The president's lawyer insists the real story is a debunked conspiracy theory. A senior White House adviser blames the "deep state." And a Republican congressman is pointing at Joe Biden's son.
As the Democrats drive an impeachment inquiry toward a potential vote by the end of the year, President Donald Trump's allies are struggling over how he should manage the starkest threat to his presidency. The jockeying broke into the open Sunday on the talk-show circuit, with a parade of Republicans erupting into a surge of second-guessing.
At the top of the list: Rudy Giuliani's false charge that it was Ukraine that meddled in the 2016 elections. The former New York mayor has been encouraging Ukraine to investigate both Biden and Hillary Clinton
"I am deeply frustrated with what he and the legal team is doing and repeating that debunked theory to the president. It sticks in his mind when he hears it over and over again," said Tom Bossert, Trump's former homeland security adviser. "That conspiracy theory has got to go, they have to stop with that, it cannot continue to be repeated."
Not only did Giuliani repeat it Sunday, he brandished pieces of paper he said were affidavits supporting his story.
"Tom Bossert doesn't know what's he's talking about," Giuliani said. He added that Trump was framed by the Democrats.
Senior White House policy adviser Stephen Miller, meanwhile, noted that he's worked in the federal government "for nearly three years.
"I know the difference between whistleblower and a deep-state operative," Miller said. "This is a deep state operative, pure and simple."
Miller called the whole inquiry a "partisan hit job" orchestrated by "a deep state operative" who is also "a saboteur." "The president of the United States is the whistleblower," he said.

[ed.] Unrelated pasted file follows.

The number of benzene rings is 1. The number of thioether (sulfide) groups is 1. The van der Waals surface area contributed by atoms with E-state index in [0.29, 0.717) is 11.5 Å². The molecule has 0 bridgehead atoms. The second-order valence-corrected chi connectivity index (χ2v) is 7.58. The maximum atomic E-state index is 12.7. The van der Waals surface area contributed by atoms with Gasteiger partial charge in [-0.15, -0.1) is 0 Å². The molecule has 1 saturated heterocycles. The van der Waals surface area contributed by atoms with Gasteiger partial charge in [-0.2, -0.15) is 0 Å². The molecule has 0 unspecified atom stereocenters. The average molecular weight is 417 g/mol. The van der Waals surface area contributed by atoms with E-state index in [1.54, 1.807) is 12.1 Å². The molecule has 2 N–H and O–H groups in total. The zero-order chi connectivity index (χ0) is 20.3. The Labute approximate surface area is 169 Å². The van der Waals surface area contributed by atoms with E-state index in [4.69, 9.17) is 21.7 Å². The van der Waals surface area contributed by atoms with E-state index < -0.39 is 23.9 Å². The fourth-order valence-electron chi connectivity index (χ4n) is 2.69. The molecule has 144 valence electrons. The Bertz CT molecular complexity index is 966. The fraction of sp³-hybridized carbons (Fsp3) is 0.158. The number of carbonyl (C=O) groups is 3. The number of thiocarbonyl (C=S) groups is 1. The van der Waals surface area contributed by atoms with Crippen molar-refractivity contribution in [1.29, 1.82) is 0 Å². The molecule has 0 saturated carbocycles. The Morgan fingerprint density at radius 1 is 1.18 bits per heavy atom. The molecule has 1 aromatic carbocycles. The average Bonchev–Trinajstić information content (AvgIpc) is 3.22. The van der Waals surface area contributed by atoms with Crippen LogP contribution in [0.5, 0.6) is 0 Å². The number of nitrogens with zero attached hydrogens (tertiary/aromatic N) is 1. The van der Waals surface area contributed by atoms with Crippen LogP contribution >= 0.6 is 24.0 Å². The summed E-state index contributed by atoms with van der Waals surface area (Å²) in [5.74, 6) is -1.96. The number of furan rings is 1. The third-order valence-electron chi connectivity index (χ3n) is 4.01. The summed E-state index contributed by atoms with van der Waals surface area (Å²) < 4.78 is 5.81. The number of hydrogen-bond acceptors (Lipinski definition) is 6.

Meanwhile, Rep. Jim Jordan, R-Ohio, heatedly said Trump was merely asking Ukrainian President Volodymyr Zelenskiy to root out corruption. That, Jordan said, includes Hunter Biden's membership on the board of a Ukrainian gas company at the same time his father was leading the Obama administration's diplomatic dealings with Kyiv. There has been no evidence of wrongdoing by either of the Bidens.
Mixed messaging reflects the difficulty Republicans are having defending the president against documents released by the White House that feature Trump's own words and actions. A partial transcript and a whistleblower report form the heart of the House impeachment inquiry and describe Trump pressuring a foreign president to investigate Biden's family.
In a series of tweets Sunday night, Trump said he deserved to meet "my accuser" as well as whoever provided the whistleblower with what the president called "largely incorrect" information. He also accused Democrats of "doing great harm to our Country" in an effort to destabilize the nation and the 2020 election.
Trump has insisted the call was "perfect" and pushed to release both documents.
"He didn't even know that it was wrong," said House Speaker Nancy Pelosi, describing a phone call from Trump in which the president suggested the documents would exonerate him.
But Democrats seized on them as evidence that Trump committed "high crimes and misdemeanors" by asking for a foreign leader's help undermining a political rival, Democrat Joe Biden. Pelosi launched an impeachment inquiry and on Sunday told other Democrats that public sentiment had swung behind the probe.
By all accounts, the Democratic impeachment effort was speeding ahead with a fair amount of coordination between Pelosi, Democratic messaging experts and its political operation.
House Intelligence Committee Chairman Adam Schiff said Sunday that he expects the whistleblower to testify "very soon," though details were still being worked out and no date had been set. Hearings and depositions were starting this week. Many Democrats are pushing for a vote on articles of impeachment before the end of the year, mindful of the looming 2020 elections.